Presented by BROS Theatre Company
FLASH, BANG, WALLOP! BROS Theatre Company presents Kipps: The New Half a Sixpence Musical this May – a fresh, fun and energetic romp set against the backdrop of a turn-of-the-century seaside town.
In a timeless story of money, class and love, we meet Arthur Kipps, an orphan and over-worked draper’s assistant at Shalford’s Bazaar in Folkestone in the early 1900s. He is a charming but ordinary young man who, along with his fellow apprentices, dreams of a better and more fulfilling life. When he unexpectedly inherits a fortune that propels him into high society, it confuses everything he thought he knew.
As well as delivering classic numbers from the original stage show, Kipps revisits H.G. Wells’ semi-autobiographical novel to refresh the story for a modern-day audience and highlight some of the important social changes going on at the time.
The result is an infectious, joyous journey, filled with musical favourites such as ‘Rain’s Got To Fall’ and the riotous ‘Flash, Bang, Wallop’ as well as new, boardwalk-tapping numbers. A timeless yet contemporary production perfect for all the family and guaranteed to leave you smiling all the way home.
BROS Theatre Company by arrangement with Cameron Mackintosh presents KIPPS THE NEW HALF A SIXPENCE MUSICAL Based on the H.G. Wells novel "KIPPS: The Story of a Simple Soul" and the original musical by Beverley Cross and David Heneker Original Songs by David Heneker Book by Julian Fellowes New Music and Lyrics by George Stiles and Anthony Drewe Orchestrations by William David Brohn Co-Created by Cameron Mackintosh.
This amateur production is presented by arrangement with Music Theatre International (Europe)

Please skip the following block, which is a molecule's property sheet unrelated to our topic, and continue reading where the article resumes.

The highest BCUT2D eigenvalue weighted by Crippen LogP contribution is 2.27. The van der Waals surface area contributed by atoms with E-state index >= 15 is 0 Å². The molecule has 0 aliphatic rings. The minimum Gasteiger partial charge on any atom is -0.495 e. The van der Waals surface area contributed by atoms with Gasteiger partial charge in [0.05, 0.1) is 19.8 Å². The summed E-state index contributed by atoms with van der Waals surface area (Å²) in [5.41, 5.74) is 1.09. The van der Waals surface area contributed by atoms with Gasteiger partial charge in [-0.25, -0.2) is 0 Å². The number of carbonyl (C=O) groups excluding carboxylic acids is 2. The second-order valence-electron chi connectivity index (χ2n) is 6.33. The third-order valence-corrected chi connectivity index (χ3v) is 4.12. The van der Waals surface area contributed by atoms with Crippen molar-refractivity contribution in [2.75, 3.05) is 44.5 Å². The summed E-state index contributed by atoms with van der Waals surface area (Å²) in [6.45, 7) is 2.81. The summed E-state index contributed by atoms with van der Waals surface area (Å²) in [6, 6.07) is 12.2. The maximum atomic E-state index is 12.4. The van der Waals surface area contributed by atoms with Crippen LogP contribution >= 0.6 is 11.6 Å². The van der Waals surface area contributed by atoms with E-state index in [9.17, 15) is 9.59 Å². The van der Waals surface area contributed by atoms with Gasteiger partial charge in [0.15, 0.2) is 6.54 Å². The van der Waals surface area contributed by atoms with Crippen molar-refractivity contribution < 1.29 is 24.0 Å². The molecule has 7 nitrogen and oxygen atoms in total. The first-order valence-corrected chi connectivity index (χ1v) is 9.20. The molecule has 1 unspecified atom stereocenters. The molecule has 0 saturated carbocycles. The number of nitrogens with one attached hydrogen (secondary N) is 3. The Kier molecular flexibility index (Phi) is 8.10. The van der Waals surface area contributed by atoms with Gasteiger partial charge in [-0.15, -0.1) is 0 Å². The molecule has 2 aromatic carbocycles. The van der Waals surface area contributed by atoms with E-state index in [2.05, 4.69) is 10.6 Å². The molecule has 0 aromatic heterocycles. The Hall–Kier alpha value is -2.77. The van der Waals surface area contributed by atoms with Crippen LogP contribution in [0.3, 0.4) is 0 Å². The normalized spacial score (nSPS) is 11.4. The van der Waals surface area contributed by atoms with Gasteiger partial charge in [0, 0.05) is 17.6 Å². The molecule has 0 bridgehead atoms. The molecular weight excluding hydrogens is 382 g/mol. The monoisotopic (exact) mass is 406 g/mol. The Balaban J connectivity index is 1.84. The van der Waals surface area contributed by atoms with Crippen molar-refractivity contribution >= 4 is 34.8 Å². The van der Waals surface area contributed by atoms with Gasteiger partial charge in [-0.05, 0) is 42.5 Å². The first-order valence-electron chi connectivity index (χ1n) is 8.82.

All authorised performance materials are also supplied by MTI Europe
Review by Jenni Balow
KIPPS THE NEW HALF A SIXPENCE MUSICAL
BROS THEATRE COMPANY
AT THE MINACK
by Jenni Balow
This ain't half good, a real flash, bang, wallop of a triumphantly feelgood musical for the school holidays, during a sunshine-filled week at the Minack.
Kipps The New Half A Sixpence Musical that has been revived and refreshed since singer Tommy Steele made it famous 60 years ago, is presented by BROS Theatre Company from south west London, and they don't do things by halves.
There to watch it on the opening night was television gardener, novelist and company patron Alan Titchmarsh and his wife Alison, who first met at an original BROS production of the show in Richmond, half a century ago.
The musical is based on a book published by H. G. Wells in 1905, called Kipps:The Story of A Simple Soul, but there is nothing simple about this production directed by Deb McDowell, that is gloriously costumed by Mags Wrightson and Terrie Cresswell and team, in a stunning array of colours and Edwardian hats and frippery.
Just as there was 60 years ago, there is one stand-out star of this production, the ever-exuberant Tom Nunan, as Kipps, who snappily leads the cast through paces impeccably rehearsed by choreographer Jen Moorhead. He is in his element with a banjo-led knees-up to Pick Up A Simple Tune.
The new music and lyrics are by George Stiles and Anthony Drewe, with orchestrations by William David Brohn, co-created by Cameron Mackintosh, with story revival by Julian Fellowes.
Musical director is Janet Simpson with a super on-stage band that is joined by the Minack's executive director Zoe Curnow on double bass, playing alongside Tom Chippendale, Millie Millington, Verena Watkiss, Laura Hosken, Alex Burley, Mitch Jones, Trevor Irving, David Nicholas, Ian Davies and Ross Hamilton.
The story is mainly set in Folkestone in Kent, where Kipps is a struggling assistant in a drapery store, dreaming of better things - and they turn up in the shape of an unexpected family inheritance. But is the life of a high society 'toff' going to turn out better than his simple working-class existence?
He will have to choose between his childhood sweetheart Ann (Cath Bryant), with whom he shared half a sixpence as a token of their love and luck, and the sweet Helen (Heather Stockwell) and her money-grabbing mother (Lizzie Brignall/Louise Ellard) and brother (Sebastian Roughley).
The young Arthur and Ann are Charlie McDowell and Elsa Clarke.
Then there are his loyal mates, Sid (Jonathan Warriss-Simmons), Buggins (Matthew Madeley), Pierce (Callum Akehurst-Ryan) and Flo (Aggie Holland) and the helpful Mr Chitterlow (Nigel Cole), who watchfully assess the effects of his new-found wealth.
They are all great singers and dancers and the ensemble jauntily romps through the show, with an especially lovely duet sung by Ann and Flo, using a promenade walkway, cleverly designed and lit by Greg Wilmot and Ben Blaber and team, with sound by Stuart Vaughan, stage managed by Richard Coveney with production manager Helen Lowe.